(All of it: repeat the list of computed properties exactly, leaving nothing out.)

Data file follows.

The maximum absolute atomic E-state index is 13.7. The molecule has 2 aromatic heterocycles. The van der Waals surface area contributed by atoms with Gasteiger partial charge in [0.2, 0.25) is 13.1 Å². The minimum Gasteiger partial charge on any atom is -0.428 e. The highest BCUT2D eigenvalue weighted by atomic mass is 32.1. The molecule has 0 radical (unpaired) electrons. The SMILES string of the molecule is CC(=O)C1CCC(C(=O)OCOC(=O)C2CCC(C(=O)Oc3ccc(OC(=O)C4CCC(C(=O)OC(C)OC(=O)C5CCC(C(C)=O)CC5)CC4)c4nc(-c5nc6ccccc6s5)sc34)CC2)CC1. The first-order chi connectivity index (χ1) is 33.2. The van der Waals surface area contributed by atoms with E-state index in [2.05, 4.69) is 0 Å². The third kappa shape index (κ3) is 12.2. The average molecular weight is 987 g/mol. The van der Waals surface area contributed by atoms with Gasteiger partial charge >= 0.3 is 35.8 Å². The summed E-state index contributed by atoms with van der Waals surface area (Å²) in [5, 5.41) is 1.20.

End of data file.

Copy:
The maximum absolute atomic E-state index is 13.7. The molecule has 2 aromatic heterocycles. The van der Waals surface area contributed by atoms with Gasteiger partial charge in [0.2, 0.25) is 13.1 Å². The minimum Gasteiger partial charge on any atom is -0.428 e. The highest BCUT2D eigenvalue weighted by atomic mass is 32.1. The molecule has 0 radical (unpaired) electrons. The SMILES string of the molecule is CC(=O)C1CCC(C(=O)OCOC(=O)C2CCC(C(=O)Oc3ccc(OC(=O)C4CCC(C(=O)OC(C)OC(=O)C5CCC(C(C)=O)CC5)CC4)c4nc(-c5nc6ccccc6s5)sc34)CC2)CC1. The first-order chi connectivity index (χ1) is 33.2. The van der Waals surface area contributed by atoms with E-state index in [2.05, 4.69) is 0 Å². The third kappa shape index (κ3) is 12.2. The average molecular weight is 987 g/mol. The van der Waals surface area contributed by atoms with Gasteiger partial charge >= 0.3 is 35.8 Å². The summed E-state index contributed by atoms with van der Waals surface area (Å²) in [5, 5.41) is 1.20.